Clad metal is a composite of two or more dissimilar metals, metallurgically bonded together, to achieve improved functional characteristics, better than those available in a single metal or alloy. The bonding can be achieved by use of one of the various methods, including extruding the two metals, diffusion bonding, pressing or rolling sheets together under pressure and many more.
Clad metals allow combining of desirable characteristics and properties of individual metals and alloys into a material. The resulting component has superior qualities such as improved corrosion resistance, lower porosity and better formability than the individual metals or alloys.
Cladding provides a method of designing a composite material with specific characteristics not available from a single metal. Clad metals can take various forms as dictated by requirements, such as:
- Clad plate
- Clad rod
- Clad tube
- Clad sheet
- Clad wire
The form or shape determines the cladding processes, including:
- Diffusion bonding
- Heavy chemical deposition
- Heavy electroplating
A metal clad is classified according to the types of material and the bonding. Typical categories include inlay clad, overlay clad, solder clad, contact tape clad or any other combinations thereof.
Inlay clad metals are made by integrating precious materials such as gold, platinum, silver and palladium with cheaper materials such as copper, brass and stainless steel. The precious metals are placed at exact places where they are required. The final product is hard, exhibits better wear resistance and is denser with a highly consistent composition as compared to the selective plating process.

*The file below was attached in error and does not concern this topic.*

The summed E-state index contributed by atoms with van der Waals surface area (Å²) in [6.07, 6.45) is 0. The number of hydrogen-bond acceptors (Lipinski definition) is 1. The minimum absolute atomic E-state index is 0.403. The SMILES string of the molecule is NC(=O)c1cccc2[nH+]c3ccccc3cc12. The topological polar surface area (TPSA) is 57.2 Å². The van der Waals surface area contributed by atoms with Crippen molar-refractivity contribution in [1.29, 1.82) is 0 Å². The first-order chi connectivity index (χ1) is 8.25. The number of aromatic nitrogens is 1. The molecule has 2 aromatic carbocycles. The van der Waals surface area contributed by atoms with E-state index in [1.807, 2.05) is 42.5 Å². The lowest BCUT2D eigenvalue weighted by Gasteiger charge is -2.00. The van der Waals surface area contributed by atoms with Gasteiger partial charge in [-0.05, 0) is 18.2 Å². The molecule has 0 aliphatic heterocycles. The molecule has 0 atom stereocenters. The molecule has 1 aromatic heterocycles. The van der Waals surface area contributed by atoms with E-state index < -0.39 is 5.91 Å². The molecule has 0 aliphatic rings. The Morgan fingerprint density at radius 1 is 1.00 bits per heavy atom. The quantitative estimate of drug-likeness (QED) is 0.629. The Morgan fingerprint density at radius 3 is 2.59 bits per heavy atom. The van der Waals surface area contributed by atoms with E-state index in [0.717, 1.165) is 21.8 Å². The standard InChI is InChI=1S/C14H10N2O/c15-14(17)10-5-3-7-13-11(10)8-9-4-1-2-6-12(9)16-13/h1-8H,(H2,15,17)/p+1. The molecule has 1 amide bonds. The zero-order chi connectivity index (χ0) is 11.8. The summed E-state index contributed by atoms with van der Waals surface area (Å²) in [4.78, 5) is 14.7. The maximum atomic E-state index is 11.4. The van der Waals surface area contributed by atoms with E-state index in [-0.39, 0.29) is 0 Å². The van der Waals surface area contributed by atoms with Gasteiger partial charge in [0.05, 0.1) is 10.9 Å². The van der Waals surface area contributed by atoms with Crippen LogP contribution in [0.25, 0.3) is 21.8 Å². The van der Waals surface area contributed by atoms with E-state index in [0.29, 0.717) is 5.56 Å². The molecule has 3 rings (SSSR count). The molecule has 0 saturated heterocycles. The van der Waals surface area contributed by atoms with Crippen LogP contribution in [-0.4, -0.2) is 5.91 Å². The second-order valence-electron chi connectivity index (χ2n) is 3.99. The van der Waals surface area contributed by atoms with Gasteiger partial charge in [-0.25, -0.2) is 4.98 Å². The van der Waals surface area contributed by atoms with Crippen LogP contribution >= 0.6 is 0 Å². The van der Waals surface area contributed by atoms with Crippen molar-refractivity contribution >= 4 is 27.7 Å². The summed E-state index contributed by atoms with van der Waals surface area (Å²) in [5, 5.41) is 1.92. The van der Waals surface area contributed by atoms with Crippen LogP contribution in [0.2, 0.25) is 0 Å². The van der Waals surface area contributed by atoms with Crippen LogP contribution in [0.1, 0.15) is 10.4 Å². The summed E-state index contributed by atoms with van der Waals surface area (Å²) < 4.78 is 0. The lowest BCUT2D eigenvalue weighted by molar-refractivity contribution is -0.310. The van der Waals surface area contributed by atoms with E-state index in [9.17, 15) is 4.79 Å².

Overlay clads are made by a metallurgical technique that bonds together layers of dissimilar metals at high pressure and sometimes heat. This can produce single clad (two layers), double clad (three layers), or even up to seven layers. Overlay clads can also be customized for specific industrial requirements.
Advantages of clad metals include:
- Reduced material and fabrication cost
- Lower porosity
- Better formability
- Design flexibility
- Better thermal and electrical conductivity
- Outstanding corrosion resistance
- Better appearance and improved wear resistance
Clad metals are used in a wide range of applications such as:
- Power generation
- Oil & gas
- Chemical processing
- Structural systems
- Aircraft components
- Home appliances
- Air conditioning
- Metal production
- Aluminum smelting